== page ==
Tuesday, June 15, 2010

Canadian Rockies

Given the many miles we had to reach Alaska and the bumpy roads, John and I started thinking that perhaps we should have instead flown into Anchorage and toured the state from there by car. There also had been the option of taking the ferry through the inside passage and thus cutting off some of the miles. Those thoughts were completely dispelled Saturday when we drove through the northern Canadian Rockies on the Alaska Highway. Almost every bend in the road presented some kind of spectacular mountain vista. If we were not gazing up at towering snow-covered mountain peaks we were looking down vast verdant river valleys. Adding to those picturesque scenes were many rivers which meander for miles through the wilderness.
The highest summit on the Alaska Highway is Summit Pass, located in this stretch of the Canadian Rockies. It has an elevation of 4,250 feet. Below is a picture of Summit Lake located at the pass.
It was thrilling to be surrounded by so many of the different mountain ranges which make up the Canadian Rockies. One group I am fairly familiar with are the Sawtooth Mountains, just not sure where I saw them before. They could be seen very clearly from the highway. Unfortunately I did not get a picture of them. It is not easy to make any kind of a fast stop with our large rig! On the hillsides of the mountains, as well as even on the highway, we saw a lot of wildlife that day. Our first sighting was what I thought were mountain goat. Out tour book for the highway, MILEPOST, identified them as stone sheep. They are indigenous to the mountains of British Columbia and the southern Yukon Territory. The sheep are interesting looking creatures. They have fine gray strands of hair which hang down the sides of their faces.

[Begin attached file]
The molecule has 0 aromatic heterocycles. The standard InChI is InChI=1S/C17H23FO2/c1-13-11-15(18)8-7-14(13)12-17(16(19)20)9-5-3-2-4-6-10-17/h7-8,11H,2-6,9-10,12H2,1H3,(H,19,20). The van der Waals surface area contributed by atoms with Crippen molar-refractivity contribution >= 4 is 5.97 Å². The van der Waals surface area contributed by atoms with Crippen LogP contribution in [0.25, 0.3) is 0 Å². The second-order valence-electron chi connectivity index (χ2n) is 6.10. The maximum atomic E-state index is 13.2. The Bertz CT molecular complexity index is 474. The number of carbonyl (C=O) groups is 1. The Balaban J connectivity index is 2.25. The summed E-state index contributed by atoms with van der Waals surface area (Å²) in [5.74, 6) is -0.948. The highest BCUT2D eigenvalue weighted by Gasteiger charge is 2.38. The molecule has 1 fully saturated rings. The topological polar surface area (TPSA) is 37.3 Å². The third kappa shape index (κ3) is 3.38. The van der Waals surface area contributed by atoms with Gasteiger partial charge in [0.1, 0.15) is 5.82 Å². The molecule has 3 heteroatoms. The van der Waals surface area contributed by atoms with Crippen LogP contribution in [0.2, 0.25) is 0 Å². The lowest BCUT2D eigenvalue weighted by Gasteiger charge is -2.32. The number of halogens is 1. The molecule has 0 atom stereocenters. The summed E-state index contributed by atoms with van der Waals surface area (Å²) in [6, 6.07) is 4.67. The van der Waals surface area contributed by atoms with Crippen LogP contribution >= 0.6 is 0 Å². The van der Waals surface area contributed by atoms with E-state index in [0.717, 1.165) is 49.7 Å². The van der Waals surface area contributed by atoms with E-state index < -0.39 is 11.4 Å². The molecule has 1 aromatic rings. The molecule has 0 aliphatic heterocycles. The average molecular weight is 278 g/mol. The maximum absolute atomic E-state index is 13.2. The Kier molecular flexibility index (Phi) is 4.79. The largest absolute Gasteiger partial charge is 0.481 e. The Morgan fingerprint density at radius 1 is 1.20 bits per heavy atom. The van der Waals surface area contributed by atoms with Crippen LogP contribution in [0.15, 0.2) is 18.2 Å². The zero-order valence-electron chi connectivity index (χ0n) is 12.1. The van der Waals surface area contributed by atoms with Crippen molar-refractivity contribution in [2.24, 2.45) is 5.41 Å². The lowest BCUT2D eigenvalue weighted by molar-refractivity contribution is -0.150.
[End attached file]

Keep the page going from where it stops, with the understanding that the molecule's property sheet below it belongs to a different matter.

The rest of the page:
Another animal we were surprised to see on the highway was bison (we found out later that the bison here are woods bison, not the plains bison which we are familiar with). In one area there were so many of them that it necessitated  flashing signs along the road warning of their presence.
 The other animal which we saw from the highway that day was black bear, a total of three in different areas. We reached Watson Lake in the Yukon Territory about 7PM and parked there for the night. We had encountered brief rain showers with strong winds toward the end of our journey that day, but fortunately for us those last miles at least has some fairly smooth road!


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